So there's all these different reasons. And when you boil it all down, about 15 to 20% of the population will fall into this category, and they will die on this hill. And I don't mean die. I'm not trying to be pejorative. I mean, this is their issue.
MARTIN: Dr. Redfield told you this virus is with us probably for as long as this nation's a nation. So what does that mean for how we live our lives?
GUPTA: It's a tough way to look at things, I realize. But ultimately, what I've learned - having covered not just this outbreak, but other outbreaks, even pandemics, and traveled to places around the world - is that it's the hospitalizations probably more than any other metric that make the biggest difference in how much attention we're paying to this. Hospitals are overwhelmed in many places around the country. That affects everybody. Sixty-six percent of our ICU patients are COVID patients. Ninety-five percent of those COVID patients are unvaccinated. So it feels very, very preventable.
But my point is that I think once the hospitalizations rates go down - and they are going down now. I mean, we are starting to trend downward. That's why I am guardedly optimistic. Once they go down to a point where we're not feeling the impact on society as much, I think we live with this. We dance with this. We'll have outbreaks that occur from time to time. But through vaccinated immunity and through natural immunity, it'll have a lot less of an impact at some point.
MARTIN: But in the book, you really drive home the point that as we try to negotiate what our lives look like living with COVID-19 in some iteration, the odds are the same of another pandemic happening today as they were in the fall of 2019 before COVID. So we have to constantly be negotiating the current pandemic while preparing for the next one, which is still as likely to happen, even though we just went through one.
GUPTA: Absolutely. The two things that sort of struck me as I was interviewing people and they were leading me to this idea of just how likely is this to happen - we used to think of this in 50-year cycles, right? 1918-1919. 1968-1969. That was 50 years later. Fifty years after that - oh, wait, 2019. Fifty-year cycles. But when you start to really look at what's happening with these emerging pathogens, these viruses that are constantly jumping from animals to humans, you realize those jumps are happening much more frequently.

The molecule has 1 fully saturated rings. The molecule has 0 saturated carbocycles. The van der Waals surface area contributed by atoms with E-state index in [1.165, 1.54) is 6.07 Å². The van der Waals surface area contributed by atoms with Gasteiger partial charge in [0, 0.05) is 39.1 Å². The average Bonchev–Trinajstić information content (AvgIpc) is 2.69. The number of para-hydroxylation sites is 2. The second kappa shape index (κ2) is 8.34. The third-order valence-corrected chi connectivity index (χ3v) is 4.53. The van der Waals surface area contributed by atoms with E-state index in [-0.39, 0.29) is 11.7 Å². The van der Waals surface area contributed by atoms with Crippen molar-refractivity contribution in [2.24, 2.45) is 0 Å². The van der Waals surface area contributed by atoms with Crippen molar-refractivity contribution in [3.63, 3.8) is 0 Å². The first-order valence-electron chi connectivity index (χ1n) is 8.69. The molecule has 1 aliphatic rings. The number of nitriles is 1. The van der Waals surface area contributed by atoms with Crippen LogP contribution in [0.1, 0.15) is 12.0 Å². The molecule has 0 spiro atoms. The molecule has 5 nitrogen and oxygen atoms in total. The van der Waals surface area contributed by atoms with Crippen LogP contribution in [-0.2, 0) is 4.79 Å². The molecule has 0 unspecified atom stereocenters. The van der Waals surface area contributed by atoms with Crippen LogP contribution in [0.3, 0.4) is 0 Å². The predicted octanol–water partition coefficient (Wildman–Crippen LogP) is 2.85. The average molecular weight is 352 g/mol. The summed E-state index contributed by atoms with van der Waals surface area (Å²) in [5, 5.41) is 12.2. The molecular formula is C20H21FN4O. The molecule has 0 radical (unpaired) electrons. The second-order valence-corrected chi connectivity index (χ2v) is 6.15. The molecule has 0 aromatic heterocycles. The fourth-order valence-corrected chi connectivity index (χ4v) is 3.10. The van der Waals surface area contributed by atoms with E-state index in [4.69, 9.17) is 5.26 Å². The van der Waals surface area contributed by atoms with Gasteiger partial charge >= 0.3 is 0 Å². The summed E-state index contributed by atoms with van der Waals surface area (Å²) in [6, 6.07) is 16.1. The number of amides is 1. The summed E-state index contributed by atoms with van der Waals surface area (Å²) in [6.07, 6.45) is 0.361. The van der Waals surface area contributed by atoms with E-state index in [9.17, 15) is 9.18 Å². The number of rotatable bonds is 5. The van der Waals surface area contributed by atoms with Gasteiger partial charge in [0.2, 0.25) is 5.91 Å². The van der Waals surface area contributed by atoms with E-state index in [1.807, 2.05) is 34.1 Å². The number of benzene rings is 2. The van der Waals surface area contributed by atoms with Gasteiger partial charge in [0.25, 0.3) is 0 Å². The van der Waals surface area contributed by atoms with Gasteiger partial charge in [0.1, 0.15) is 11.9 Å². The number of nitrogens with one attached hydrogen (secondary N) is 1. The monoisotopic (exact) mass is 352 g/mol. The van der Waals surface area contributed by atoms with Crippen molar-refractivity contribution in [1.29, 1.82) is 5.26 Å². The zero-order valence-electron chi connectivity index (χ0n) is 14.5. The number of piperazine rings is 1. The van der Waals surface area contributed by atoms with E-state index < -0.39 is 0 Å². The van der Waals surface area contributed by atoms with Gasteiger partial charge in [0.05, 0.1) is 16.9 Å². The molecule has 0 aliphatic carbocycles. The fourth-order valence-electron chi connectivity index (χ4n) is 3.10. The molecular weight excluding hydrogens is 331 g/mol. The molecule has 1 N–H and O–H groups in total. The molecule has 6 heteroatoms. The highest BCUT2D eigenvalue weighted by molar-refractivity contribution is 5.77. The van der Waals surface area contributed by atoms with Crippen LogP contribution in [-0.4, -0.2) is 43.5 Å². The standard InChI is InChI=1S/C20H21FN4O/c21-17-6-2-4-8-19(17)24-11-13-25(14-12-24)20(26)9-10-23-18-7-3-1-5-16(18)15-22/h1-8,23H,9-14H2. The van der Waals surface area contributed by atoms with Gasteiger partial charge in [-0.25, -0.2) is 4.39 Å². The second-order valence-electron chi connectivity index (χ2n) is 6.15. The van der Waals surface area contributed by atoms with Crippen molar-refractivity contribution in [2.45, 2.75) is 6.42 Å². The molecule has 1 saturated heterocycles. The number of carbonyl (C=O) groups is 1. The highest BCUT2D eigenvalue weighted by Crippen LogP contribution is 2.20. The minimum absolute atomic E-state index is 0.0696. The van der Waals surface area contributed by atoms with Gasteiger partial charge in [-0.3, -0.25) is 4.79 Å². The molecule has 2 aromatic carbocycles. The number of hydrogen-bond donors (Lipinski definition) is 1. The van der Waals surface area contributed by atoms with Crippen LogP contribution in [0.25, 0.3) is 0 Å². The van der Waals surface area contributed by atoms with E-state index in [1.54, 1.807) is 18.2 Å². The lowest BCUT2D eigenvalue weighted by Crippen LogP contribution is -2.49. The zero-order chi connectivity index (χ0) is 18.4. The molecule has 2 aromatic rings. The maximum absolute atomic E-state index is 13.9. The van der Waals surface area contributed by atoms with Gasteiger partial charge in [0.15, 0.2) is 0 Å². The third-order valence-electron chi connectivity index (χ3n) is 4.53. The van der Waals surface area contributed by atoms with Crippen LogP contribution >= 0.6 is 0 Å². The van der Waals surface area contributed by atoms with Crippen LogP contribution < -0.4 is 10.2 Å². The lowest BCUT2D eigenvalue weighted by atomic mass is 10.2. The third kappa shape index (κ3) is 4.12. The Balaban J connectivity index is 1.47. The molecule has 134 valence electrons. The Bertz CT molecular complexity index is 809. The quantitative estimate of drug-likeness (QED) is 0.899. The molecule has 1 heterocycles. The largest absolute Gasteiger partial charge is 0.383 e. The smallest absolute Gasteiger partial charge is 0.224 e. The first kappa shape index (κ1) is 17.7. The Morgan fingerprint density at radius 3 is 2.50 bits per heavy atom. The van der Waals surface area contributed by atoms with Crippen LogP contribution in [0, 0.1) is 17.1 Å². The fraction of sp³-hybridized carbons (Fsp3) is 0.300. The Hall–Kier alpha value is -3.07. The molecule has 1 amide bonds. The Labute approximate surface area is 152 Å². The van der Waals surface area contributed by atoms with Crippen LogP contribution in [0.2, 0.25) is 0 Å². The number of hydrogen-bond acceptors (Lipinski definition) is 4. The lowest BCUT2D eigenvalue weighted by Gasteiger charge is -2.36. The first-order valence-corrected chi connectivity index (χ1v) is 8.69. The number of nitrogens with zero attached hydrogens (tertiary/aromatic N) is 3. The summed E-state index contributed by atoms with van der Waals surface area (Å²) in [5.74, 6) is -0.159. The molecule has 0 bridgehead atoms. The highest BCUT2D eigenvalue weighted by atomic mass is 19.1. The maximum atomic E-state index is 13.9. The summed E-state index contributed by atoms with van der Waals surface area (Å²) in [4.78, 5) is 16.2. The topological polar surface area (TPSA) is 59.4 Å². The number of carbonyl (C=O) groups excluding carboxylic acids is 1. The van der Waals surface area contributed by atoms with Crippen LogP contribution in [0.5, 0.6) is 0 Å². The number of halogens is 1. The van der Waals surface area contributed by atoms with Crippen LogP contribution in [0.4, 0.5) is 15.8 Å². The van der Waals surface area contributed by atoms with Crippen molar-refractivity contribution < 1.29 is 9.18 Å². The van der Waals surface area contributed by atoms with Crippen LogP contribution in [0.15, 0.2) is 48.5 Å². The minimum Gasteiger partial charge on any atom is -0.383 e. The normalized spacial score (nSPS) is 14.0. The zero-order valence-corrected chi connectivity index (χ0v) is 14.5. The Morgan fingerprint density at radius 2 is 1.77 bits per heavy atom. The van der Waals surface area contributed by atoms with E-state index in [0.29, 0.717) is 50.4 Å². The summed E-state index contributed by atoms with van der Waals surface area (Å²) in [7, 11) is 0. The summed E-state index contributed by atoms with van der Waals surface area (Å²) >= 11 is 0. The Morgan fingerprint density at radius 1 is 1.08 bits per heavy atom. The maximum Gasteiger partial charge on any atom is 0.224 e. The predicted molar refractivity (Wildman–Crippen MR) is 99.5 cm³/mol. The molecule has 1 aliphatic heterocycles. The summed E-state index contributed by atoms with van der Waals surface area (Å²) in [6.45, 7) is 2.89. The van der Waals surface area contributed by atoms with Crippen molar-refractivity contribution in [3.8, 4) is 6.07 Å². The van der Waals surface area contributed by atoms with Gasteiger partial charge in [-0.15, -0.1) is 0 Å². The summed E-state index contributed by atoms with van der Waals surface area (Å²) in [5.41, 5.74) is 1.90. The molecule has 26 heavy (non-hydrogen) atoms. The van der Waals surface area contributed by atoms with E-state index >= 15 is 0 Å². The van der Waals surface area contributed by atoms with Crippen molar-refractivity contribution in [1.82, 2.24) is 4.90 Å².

But what I would say is that emerging pathogens, I think, are inevitable. But the idea that they have to turn into a pandemic is not. I really believe that. From the point of first interaction between a animal and a human, the virus hunters that are out there finding these pathogens of concern, to the immediate sort of mitigation, containing of that virus - to the therapeutics that were developed so rapidly, there's so many things that can be done to prevent these emerging pathogens, these organisms with which we dance on this planet Earth constantly. But that dance can be a pretty controlled one. It really is not that hard to do when you start to put all these puzzle pieces together.
MARTIN: The book is called "World War C: Lessons From The COVID-19 Pandemic And How To Prepare For The Next One."
Dr. Sanjay Gupta, it's been a pleasure. Thank you so much.
GUPTA: Thanks for having me.
(SOUNDBITE OF OCOEUR'S "BREAKING THE CIRCLE") Transcript provided by NPR, Copyright NPR.